One day I was coming home from a writing workshop and the dogs decided to zigzag around me. My bag was heavy, full of students’ poems I had to read the next day. At the beginning of each week, I’d give them an optional prompt in case they couldn’t think of anything to write about, but this time I’d asked for suggestions from the class. Among the “Worst First Date” and “First Sexual Experience” offerings, one student suggested writing about a place to which one couldn’t return. Suddenly the room buzzed with expulsions from schools, restaurants, game stores, a former friend’s corner on the street. Nicolas, the student who’d made the suggestion, remained quiet as the class decided his idea was the best; after everyone cleared out, he approached my desk and smiled.
“What about you, Professor?” Nicolas asked me. He’s in his 20s, but his eyes seemed much older.
“What do you mean?” I asked.
“Where can’t you return to?” He opened the door for me; the hallway was empty as fewer classes at the college run in the summer. I didn’t answer him as we walked toward the subway station; the sun blazed down on us. I thought, how nice to linger with someone, in silence on such a hot day, when he knows he’s not going to get an answer.
“Are you taking this train?”
“No,” he said. “I have to take the bus and go back to helping out my father at his store. He thinks this is a Calculus class.” He laughed.
“Well, that was a great suggestion,” I said. “What made you think of it?”
“My mother is sad lately,” he said, “and it affects my father, my sisters, me. It brings us all down.”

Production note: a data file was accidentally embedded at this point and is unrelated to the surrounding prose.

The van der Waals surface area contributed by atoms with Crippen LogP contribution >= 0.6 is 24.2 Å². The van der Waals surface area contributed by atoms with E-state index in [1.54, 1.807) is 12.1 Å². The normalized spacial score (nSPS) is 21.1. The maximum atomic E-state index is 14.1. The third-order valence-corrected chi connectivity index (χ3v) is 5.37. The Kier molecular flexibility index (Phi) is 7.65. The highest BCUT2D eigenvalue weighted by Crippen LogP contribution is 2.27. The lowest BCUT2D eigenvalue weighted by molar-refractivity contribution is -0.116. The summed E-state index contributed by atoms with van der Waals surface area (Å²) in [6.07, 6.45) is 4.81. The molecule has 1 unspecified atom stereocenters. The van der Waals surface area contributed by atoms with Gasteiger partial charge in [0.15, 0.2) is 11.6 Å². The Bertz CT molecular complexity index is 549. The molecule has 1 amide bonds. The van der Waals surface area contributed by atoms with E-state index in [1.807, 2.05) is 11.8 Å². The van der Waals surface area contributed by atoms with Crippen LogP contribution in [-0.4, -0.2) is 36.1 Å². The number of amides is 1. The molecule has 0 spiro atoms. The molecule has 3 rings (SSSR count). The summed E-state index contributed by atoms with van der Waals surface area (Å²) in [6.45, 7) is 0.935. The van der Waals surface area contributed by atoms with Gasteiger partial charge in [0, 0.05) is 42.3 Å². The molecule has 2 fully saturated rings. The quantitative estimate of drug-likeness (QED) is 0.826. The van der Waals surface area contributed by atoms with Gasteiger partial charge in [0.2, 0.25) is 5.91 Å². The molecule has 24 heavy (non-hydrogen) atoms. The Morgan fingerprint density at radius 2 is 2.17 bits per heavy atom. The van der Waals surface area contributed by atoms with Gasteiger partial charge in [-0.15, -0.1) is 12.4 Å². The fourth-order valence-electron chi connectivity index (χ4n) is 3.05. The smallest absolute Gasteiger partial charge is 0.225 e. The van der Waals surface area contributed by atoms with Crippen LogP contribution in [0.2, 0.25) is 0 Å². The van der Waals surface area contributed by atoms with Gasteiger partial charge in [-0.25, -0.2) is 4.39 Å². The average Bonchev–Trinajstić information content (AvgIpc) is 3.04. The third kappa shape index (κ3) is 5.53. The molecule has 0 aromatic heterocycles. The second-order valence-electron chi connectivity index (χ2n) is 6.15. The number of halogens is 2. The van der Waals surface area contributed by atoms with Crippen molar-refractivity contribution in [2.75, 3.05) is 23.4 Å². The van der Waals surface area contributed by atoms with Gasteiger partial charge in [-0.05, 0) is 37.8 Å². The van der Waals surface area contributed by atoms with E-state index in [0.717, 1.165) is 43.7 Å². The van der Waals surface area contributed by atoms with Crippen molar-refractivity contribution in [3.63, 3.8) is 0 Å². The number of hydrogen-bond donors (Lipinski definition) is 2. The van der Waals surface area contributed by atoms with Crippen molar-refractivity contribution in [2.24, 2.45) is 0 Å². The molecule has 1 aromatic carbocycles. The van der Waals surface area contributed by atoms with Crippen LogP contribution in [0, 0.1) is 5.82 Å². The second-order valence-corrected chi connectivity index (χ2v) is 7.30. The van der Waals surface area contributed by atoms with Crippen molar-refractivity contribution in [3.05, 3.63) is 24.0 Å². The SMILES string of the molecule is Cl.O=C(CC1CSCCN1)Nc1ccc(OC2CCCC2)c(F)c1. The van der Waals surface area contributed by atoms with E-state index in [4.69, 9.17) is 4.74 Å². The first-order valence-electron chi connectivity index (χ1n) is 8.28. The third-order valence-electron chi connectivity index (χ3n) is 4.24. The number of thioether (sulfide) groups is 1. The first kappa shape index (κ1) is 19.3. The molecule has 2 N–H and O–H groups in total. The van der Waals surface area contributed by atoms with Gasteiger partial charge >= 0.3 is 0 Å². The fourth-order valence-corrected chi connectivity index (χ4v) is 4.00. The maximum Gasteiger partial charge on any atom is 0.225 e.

“She’s depressed that she can’t go back somewhere?”
“No,” he said. “It’s not that. She’s sad for me. I can never go there, and even if I could, it wouldn’t be the same place she’d known. My sisters and I were born in Brooklyn; so was my father. I thought we all came from the same place, but we don’t. We come from it only in name. And we don’t know what any of it means, and never will. Not like she does.”
“What do you think brought on her sadness?” I asked.
“There’s a war there. Her family is still there.”
“Do you think it will end?”
“No,” he said. “It started a few years before she left; she realized just a while ago that it’s not only never going to end, but it’s just a way of life there now. It’s part of the culture.”
As the little dogs whined in confusion and I fell forward into cascading white, I was thinking of this woman, a mother of a gifted student who did not want to go into business like his father but take a gamble on becoming a writer, a daughter who carries her country, her culture, her past, all of that so that it’s not quite a memory but a crescendoing phantom that pursues her, a kind of possession that won’t fully possess her, that seemingly comes closer and clearer in time, but is always three steps away from her, how vivid that once was, but also far, far away from her here.